The Lick Observatory on Mount Hamilton, near San Jose, California
© Jeffrey Lewis/Tandem Stills + Motio
Legacy of light. Lick Observatory
Shrouded in snow on the summit of Mount Hamilton, in the Diablo Range just east of San Jose, California, lies the world's first permanently occupied mountaintop observatory. Constructed between 1876 and 1887, the Lick Observatory has been the site of significant discoveries, including several of Jupiter's moons and other planetary systems. It's named for American real-estate entrepreneur James Lick, who set aside $700,000 for the University of California to build a facility that would be home to a 'telescope superior to and more powerful than any telescope yet made.'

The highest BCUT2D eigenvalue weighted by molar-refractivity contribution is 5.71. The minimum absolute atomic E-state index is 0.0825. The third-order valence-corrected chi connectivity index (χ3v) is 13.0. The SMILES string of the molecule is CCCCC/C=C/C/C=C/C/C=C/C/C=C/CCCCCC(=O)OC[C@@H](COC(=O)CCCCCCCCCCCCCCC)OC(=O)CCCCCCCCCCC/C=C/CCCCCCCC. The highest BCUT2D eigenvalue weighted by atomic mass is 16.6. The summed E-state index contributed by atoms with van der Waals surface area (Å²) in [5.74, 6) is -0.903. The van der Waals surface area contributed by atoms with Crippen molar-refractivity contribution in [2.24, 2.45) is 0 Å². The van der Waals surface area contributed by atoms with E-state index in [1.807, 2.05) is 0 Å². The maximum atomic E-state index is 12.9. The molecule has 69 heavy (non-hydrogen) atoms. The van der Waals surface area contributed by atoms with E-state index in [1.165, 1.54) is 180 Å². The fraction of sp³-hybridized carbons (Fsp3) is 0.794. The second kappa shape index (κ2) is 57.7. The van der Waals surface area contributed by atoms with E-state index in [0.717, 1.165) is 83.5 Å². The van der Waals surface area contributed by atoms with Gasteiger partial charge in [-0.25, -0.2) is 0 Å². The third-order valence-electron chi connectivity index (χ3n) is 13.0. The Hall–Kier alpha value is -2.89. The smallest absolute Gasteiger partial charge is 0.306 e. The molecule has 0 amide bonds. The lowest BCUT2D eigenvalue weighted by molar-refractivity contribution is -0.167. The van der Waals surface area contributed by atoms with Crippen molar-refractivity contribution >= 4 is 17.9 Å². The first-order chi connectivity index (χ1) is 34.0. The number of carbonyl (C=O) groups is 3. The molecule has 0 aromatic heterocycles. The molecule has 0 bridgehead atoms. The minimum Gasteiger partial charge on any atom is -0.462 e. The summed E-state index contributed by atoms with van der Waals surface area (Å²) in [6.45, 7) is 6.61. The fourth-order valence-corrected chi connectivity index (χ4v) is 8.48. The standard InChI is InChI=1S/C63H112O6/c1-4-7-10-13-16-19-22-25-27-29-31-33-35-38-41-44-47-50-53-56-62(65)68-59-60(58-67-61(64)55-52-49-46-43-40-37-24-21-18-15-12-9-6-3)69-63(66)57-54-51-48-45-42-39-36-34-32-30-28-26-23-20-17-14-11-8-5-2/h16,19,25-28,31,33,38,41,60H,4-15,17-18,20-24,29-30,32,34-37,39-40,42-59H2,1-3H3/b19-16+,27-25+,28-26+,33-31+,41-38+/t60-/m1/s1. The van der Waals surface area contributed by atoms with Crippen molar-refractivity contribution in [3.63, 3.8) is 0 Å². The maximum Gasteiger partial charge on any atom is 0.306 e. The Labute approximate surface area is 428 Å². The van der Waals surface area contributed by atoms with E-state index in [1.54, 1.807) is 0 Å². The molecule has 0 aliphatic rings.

His wish came true. The 36-inch refracting telescope on Mount Hamilton was the largest that had ever been built when it saw first light on January 3, 1888, a distinction it held until the construction of the 40-inch refractor at Wisconsin's Yerkes Observatory in 1897. Sadly, Lick died before his vision became a reality, but his name lives on. His body is even buried beneath the telescope, which continues to scan the skies today.